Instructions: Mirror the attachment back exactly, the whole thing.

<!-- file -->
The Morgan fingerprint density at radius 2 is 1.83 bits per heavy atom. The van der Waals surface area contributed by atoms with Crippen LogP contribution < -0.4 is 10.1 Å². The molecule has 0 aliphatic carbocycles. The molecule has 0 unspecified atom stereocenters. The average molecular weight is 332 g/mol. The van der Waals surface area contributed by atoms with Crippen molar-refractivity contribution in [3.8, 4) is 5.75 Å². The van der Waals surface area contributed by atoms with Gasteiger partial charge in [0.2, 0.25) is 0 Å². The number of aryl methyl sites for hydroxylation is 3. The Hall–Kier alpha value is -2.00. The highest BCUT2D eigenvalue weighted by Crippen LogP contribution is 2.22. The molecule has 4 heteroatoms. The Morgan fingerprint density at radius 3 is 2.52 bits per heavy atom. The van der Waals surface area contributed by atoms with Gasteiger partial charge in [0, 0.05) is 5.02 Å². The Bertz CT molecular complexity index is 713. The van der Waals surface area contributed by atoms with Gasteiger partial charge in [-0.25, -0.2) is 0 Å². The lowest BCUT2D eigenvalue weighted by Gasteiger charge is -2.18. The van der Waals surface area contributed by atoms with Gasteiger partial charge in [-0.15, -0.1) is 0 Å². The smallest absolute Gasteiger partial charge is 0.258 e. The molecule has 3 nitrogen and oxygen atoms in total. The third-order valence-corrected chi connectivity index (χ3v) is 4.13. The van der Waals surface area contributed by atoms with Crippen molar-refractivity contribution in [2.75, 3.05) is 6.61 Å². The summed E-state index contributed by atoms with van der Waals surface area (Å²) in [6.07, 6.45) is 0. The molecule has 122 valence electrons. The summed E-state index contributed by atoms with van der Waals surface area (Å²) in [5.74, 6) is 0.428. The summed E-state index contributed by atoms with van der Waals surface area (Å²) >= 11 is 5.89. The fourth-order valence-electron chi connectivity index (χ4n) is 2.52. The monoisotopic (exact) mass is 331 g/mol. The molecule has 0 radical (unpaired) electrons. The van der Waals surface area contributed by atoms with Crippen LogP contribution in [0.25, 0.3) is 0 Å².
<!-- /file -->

The Morgan fingerprint density at radius 2 is 1.83 bits per heavy atom. The van der Waals surface area contributed by atoms with Crippen LogP contribution < -0.4 is 10.1 Å². The molecule has 0 aliphatic carbocycles. The molecule has 0 unspecified atom stereocenters. The average molecular weight is 332 g/mol. The van der Waals surface area contributed by atoms with Crippen molar-refractivity contribution in [3.8, 4) is 5.75 Å². The van der Waals surface area contributed by atoms with Gasteiger partial charge in [0.2, 0.25) is 0 Å². The number of aryl methyl sites for hydroxylation is 3. The Hall–Kier alpha value is -2.00. The highest BCUT2D eigenvalue weighted by Crippen LogP contribution is 2.22. The molecule has 4 heteroatoms. The Morgan fingerprint density at radius 3 is 2.52 bits per heavy atom. The van der Waals surface area contributed by atoms with Gasteiger partial charge in [0, 0.05) is 5.02 Å². The Bertz CT molecular complexity index is 713. The van der Waals surface area contributed by atoms with Gasteiger partial charge in [-0.25, -0.2) is 0 Å². The lowest BCUT2D eigenvalue weighted by Gasteiger charge is -2.18. The van der Waals surface area contributed by atoms with Gasteiger partial charge in [-0.15, -0.1) is 0 Å². The smallest absolute Gasteiger partial charge is 0.258 e. The molecule has 3 nitrogen and oxygen atoms in total. The third-order valence-corrected chi connectivity index (χ3v) is 4.13. The van der Waals surface area contributed by atoms with Crippen molar-refractivity contribution in [2.75, 3.05) is 6.61 Å². The summed E-state index contributed by atoms with van der Waals surface area (Å²) in [6.07, 6.45) is 0. The molecule has 122 valence electrons. The summed E-state index contributed by atoms with van der Waals surface area (Å²) in [5.74, 6) is 0.428. The summed E-state index contributed by atoms with van der Waals surface area (Å²) >= 11 is 5.89. The fourth-order valence-electron chi connectivity index (χ4n) is 2.52. The monoisotopic (exact) mass is 331 g/mol. The molecule has 0 radical (unpaired) electrons. The van der Waals surface area contributed by atoms with Crippen LogP contribution in [0.25, 0.3) is 0 Å².